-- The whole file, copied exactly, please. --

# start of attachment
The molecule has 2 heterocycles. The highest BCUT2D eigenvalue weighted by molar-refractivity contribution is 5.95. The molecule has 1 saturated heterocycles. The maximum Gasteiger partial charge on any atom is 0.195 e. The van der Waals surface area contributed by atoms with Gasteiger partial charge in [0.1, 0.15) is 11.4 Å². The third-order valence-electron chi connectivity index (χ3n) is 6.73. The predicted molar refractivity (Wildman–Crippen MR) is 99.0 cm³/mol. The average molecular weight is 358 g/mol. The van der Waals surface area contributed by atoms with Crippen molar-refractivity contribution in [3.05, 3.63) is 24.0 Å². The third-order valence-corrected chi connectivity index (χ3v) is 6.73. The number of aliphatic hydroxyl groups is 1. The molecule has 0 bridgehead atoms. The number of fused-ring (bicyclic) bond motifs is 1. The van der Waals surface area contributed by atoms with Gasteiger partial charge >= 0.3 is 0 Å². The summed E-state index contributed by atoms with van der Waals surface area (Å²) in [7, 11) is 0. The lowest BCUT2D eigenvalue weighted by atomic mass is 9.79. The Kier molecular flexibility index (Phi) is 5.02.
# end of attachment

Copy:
The molecule has 2 heterocycles. The highest BCUT2D eigenvalue weighted by molar-refractivity contribution is 5.95. The molecule has 1 saturated heterocycles. The maximum Gasteiger partial charge on any atom is 0.195 e. The van der Waals surface area contributed by atoms with Gasteiger partial charge in [0.1, 0.15) is 11.4 Å². The third-order valence-electron chi connectivity index (χ3n) is 6.73. The predicted molar refractivity (Wildman–Crippen MR) is 99.0 cm³/mol. The average molecular weight is 358 g/mol. The van der Waals surface area contributed by atoms with Crippen molar-refractivity contribution in [3.05, 3.63) is 24.0 Å². The third-order valence-corrected chi connectivity index (χ3v) is 6.73. The number of aliphatic hydroxyl groups is 1. The molecule has 0 bridgehead atoms. The number of fused-ring (bicyclic) bond motifs is 1. The van der Waals surface area contributed by atoms with Gasteiger partial charge >= 0.3 is 0 Å². The summed E-state index contributed by atoms with van der Waals surface area (Å²) in [7, 11) is 0. The lowest BCUT2D eigenvalue weighted by atomic mass is 9.79. The Kier molecular flexibility index (Phi) is 5.02.